So not just the announcement, not just the implementation, but that entire period. Okay, here are those answers. Here's what it looks like. These are the averages by year. The additions are those on the left. The deletions are on the right. And. Actually, I'm going to give a little pull on the fly poll question for the audience. You'll notice there's one big outlier on the very right of the editions in 2000, near 2020. Anybody know that's driven actually by one stock. Anybody remember what that stock is? Went into the S&P and a really popped. Pardon? Tesla. Yeah. So in fact was one big outlier and the additions is Tesla. But overall, what do you see here? You see that essentially there was during the late 1990s and early 2000s, the impact of going into the index was actually pretty substantial, averaged about 7 or 8% and has come down to roughly zero. Okay. In the deletions it's actually even more extreme. So in the late 1990s getting kicked out of the index caused a return of around minus ten, -11% and that number is right around zero today. So you're really seeing parallel effects both in the additions and the deletions. Okay. As I said, this is the Tesla for you. Okay, Here are the actual numbers. These are abnormal returns. So I'm subtracting the market from the return that's happening over this this interval. So you're really focusing on what's happening in that stock.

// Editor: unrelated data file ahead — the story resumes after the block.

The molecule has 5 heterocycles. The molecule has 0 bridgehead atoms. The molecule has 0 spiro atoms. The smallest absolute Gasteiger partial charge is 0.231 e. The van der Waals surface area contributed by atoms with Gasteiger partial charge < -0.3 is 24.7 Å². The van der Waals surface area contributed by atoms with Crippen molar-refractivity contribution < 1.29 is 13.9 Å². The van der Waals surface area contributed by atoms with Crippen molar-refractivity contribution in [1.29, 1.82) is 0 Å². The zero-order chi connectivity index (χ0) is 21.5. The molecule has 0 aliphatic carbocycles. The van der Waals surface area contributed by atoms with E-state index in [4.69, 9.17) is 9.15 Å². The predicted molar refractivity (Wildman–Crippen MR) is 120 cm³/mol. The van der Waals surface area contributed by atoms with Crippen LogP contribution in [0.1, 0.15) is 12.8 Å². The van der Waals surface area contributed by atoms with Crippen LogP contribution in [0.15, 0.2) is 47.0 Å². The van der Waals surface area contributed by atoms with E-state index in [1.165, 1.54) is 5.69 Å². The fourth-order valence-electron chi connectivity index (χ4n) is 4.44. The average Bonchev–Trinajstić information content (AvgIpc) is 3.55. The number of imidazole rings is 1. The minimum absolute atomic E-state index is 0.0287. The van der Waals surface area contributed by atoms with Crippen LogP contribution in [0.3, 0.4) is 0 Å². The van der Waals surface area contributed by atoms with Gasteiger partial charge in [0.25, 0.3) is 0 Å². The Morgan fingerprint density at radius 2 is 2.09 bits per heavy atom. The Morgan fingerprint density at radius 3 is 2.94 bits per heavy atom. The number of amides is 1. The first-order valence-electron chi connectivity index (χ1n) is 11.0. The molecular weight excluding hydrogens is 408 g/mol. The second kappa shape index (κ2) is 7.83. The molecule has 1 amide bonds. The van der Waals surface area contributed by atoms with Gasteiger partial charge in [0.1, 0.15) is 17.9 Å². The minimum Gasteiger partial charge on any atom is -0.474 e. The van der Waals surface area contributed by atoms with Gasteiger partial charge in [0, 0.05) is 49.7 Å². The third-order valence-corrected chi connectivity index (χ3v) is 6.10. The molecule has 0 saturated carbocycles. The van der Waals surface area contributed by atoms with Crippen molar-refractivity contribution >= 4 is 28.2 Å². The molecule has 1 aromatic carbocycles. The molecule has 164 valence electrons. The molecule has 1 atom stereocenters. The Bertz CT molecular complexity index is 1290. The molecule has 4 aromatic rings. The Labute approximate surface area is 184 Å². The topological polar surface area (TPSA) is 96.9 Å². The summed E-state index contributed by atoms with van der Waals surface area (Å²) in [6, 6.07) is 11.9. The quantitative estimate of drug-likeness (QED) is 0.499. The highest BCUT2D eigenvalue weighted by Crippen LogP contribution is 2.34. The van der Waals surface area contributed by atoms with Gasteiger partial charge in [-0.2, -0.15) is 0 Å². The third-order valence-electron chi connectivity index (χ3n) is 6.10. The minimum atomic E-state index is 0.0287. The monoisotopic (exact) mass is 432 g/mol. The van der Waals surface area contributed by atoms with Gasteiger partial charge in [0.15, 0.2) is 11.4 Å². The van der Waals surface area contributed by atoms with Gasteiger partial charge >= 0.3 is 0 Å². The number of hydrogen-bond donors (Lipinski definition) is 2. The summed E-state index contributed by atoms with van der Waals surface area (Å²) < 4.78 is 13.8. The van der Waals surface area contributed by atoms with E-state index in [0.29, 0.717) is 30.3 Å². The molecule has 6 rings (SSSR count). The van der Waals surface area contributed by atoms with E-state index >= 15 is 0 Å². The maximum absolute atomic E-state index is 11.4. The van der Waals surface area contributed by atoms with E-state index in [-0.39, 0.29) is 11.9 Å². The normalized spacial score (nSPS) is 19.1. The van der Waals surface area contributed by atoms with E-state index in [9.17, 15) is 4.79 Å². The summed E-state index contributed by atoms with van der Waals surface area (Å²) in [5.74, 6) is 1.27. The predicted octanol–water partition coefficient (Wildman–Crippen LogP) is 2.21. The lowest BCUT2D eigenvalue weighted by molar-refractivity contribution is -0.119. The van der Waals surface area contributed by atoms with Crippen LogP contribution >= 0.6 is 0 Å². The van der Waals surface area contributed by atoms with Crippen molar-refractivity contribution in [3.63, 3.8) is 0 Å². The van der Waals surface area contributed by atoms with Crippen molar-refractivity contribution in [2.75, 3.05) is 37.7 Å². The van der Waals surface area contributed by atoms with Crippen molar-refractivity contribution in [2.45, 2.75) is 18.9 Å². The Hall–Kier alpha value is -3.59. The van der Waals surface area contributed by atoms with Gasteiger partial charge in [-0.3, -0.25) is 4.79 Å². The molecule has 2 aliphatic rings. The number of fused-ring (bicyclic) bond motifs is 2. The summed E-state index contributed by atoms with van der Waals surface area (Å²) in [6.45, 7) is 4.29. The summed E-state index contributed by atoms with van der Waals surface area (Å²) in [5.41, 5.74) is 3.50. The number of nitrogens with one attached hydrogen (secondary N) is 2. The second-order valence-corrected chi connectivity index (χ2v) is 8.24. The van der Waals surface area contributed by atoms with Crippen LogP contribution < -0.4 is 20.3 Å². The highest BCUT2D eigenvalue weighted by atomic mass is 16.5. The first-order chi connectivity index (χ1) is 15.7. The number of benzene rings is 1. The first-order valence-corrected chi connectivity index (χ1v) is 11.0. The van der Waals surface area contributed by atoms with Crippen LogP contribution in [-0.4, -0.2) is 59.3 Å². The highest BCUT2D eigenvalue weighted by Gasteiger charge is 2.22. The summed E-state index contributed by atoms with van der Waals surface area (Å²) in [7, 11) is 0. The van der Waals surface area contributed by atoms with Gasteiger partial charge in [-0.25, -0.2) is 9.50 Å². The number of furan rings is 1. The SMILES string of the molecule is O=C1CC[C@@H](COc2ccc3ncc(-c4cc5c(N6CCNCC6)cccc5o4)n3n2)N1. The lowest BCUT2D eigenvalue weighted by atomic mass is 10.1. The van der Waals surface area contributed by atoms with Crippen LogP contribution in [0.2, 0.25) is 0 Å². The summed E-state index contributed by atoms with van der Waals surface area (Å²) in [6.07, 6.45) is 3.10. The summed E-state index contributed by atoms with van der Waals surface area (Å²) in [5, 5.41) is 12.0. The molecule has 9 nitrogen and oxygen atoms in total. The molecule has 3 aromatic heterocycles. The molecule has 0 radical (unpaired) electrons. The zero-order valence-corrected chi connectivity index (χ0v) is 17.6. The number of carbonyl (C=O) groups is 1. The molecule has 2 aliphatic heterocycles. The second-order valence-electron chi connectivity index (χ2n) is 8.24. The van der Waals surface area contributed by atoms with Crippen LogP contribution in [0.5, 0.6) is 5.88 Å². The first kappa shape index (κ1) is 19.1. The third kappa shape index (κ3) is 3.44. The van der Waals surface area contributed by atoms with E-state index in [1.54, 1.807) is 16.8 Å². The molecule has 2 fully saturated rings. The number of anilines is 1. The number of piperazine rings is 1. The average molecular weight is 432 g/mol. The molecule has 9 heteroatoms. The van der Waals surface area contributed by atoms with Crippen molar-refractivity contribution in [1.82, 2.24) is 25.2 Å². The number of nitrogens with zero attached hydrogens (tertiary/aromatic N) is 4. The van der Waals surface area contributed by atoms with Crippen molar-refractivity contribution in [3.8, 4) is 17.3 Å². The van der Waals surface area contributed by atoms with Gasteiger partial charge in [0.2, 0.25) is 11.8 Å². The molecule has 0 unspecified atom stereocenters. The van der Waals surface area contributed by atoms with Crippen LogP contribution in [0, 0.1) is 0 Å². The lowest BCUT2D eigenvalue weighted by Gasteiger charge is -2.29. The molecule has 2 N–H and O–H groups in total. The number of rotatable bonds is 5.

Okay. And these are averages over each decade. So just to give you an example, 1990 through 1999, you can see here the total return net of the market for the additions is just over 7%. That drops to about 5% in the first decade of the 2000, and then in the 20 tens is essentially zero. Okay. I've broken this out into announcement and effective date. I'm not going to go through those details here. But in the paper, of course, we try to disentangle those two things. Okay. All right. So deletions, let me show you those numbers here even more extreme. So in the late 1990s or in the 1990s, the average effect was -16%. I misspoke earlier. Actually, it was bigger than than I had said in the early 2000s, -12%. And then in the most recent decade, those numbers are just like the additions, essentially zero. Okay. Okay. Just circle some of those numbers. The little stars here are telling you statistically, how is that number different from zero? Okay. Now, this is happening in a backdrop where more and more money is piling into the index. That's why this is surprising. Okay. So let me just show you some of what we've done here. First step is to figure out, okay, when a stock goes into an index, how much is actually trading? Like who's buying and selling? So we got a bunch of data from this is on mutual fund owners.